Since its inception in 2012, Ho Tzu Nyen’s Critical Dictionary of South-East Asia has indexed over thousands of hours of audiovisual material, the kind that history books tend to leave out. Staid regional myths shuffle with pop-culture references, while retellings of folk lore are narrated over wildlife documentaries. In chaotic flux, these historical and cultural artifacts, stripped of their original meanings, are made and remade anew into incisive discursive tools on Southeast Asian history and identity.
Through the collaborative efforts of Ho with Berlin-based programmers, Jan Gerber and Sebastian Lütgert (0x2620), the Critical Dictionary (or cdosea for short) has been available virtually online since 2016; strewn alongside Ho’s collated materials, texts, and notes are the vocal performances of Bani Haykal and musical samples by Vasuhiro Morinaga.
Highly regarded as Ho’s magnum opus, this sprawling archive emerged from the prompt, “What constitutes the unity of southeast asia – a region never unified by language, religion or political power?”
It’s a loaded question; the type that can have even the most assiduous scholar’s knees quiver and shake. Ho proceeds with the prompt aesthetically, presenting a visual, sonic agglomeration whose composition constantly changes.
Because, apart from the fact that the project is still ongoing and that there’s likely more material to be added, the database works with an algorithm that endlessly extracts, edits, and combines the materials in new, different permutations. It’s unlikely that one person would see the same set of materials presented the same way twice.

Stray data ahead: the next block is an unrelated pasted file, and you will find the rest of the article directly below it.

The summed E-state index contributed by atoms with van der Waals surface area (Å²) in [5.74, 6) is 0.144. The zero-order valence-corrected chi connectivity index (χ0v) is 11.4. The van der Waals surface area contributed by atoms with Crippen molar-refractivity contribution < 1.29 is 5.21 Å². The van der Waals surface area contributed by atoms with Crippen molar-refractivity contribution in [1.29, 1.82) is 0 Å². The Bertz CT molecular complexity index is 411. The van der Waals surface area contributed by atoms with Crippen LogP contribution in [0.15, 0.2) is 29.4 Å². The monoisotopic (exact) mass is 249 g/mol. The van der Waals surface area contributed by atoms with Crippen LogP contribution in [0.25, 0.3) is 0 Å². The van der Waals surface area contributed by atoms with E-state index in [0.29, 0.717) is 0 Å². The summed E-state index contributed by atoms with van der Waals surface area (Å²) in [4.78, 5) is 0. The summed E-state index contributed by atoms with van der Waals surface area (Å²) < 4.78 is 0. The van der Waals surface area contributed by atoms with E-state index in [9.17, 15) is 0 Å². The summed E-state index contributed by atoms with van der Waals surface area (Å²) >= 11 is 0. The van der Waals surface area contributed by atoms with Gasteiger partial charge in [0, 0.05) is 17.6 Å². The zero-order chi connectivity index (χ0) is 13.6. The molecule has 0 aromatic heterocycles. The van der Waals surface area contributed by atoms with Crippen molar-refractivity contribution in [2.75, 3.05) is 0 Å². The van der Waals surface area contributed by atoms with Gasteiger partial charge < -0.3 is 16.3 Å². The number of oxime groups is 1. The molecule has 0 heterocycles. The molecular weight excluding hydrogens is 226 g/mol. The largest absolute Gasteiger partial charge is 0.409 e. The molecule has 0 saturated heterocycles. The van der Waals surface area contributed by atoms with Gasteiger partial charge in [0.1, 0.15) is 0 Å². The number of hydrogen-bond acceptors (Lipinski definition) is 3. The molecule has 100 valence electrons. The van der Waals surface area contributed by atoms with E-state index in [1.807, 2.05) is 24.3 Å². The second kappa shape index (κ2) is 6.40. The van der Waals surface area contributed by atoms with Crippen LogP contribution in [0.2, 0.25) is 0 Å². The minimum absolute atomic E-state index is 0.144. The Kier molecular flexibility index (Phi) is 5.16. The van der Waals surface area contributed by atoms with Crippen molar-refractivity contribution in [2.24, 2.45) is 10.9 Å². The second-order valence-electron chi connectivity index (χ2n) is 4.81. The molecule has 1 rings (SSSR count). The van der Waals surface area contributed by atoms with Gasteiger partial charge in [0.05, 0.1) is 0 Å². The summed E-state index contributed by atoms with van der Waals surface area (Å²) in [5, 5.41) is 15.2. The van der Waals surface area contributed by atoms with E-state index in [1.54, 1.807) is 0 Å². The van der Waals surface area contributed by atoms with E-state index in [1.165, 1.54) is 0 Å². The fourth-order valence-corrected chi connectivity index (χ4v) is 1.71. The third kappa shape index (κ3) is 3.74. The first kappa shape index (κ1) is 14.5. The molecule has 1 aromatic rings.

While chance features heavily in the experience of the work, the dictionary isn’t arbitrarily made. Everything featured was something considered. As the dictionary proceeds through the Latin alphabet, each letter covers a certain motif, biography, or concept. Each ‘entry’ is not isolated or self-sufficient, however, and some material and texts tend to repeat (or rather reprise) in other entries. Instead of each letter constituting a predetermined set, we find an infinite array of options.
See for yourself. Click here to watch. Believe us, it’s a trip.
Anchor photo: “The Mysterious Lai Teck.” Image courtesy Anja Beutler and Kampnagel.
For Zero Hunger PH
We thank the artists Kiko Capile and Manix Abrera, as we happily pledge part of the proceeds from our “Athena” and “Mandirigma ng Dalam-Hati” tote bags to Zero Hunger PH’s crowdfund. Zero Hunger PH is a youth-led movement aimed at creating and distributing food bags to the homeless and families at risk, following the ECQ’s suspension of work.
To learn more about initiatives like Zero Hunger PH, Help From Home PH is an online information hub that connects people who want to help with people who need it the most.